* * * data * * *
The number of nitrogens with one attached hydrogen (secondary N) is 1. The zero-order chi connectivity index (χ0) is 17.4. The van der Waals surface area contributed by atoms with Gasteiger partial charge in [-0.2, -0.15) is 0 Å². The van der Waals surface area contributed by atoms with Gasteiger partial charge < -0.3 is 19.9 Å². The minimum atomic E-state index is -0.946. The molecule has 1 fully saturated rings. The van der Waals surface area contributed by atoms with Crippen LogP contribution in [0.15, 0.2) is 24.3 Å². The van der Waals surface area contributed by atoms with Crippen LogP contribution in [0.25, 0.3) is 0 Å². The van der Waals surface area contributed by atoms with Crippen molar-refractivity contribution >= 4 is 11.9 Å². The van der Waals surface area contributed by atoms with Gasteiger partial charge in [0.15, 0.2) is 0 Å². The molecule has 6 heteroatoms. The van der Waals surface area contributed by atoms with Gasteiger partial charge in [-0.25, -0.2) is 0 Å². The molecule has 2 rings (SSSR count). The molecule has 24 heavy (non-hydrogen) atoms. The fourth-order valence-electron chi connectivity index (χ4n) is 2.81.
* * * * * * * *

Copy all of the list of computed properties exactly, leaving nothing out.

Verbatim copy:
The number of nitrogens with one attached hydrogen (secondary N) is 1. The zero-order chi connectivity index (χ0) is 17.4. The van der Waals surface area contributed by atoms with Gasteiger partial charge in [-0.2, -0.15) is 0 Å². The van der Waals surface area contributed by atoms with Gasteiger partial charge < -0.3 is 19.9 Å². The minimum atomic E-state index is -0.946. The molecule has 1 fully saturated rings. The van der Waals surface area contributed by atoms with Crippen LogP contribution in [0.15, 0.2) is 24.3 Å². The van der Waals surface area contributed by atoms with Crippen LogP contribution in [0.25, 0.3) is 0 Å². The van der Waals surface area contributed by atoms with Crippen molar-refractivity contribution >= 4 is 11.9 Å². The van der Waals surface area contributed by atoms with Gasteiger partial charge in [0.15, 0.2) is 0 Å². The molecule has 6 heteroatoms. The van der Waals surface area contributed by atoms with Gasteiger partial charge in [-0.25, -0.2) is 0 Å². The molecule has 2 rings (SSSR count). The molecule has 24 heavy (non-hydrogen) atoms. The fourth-order valence-electron chi connectivity index (χ4n) is 2.81.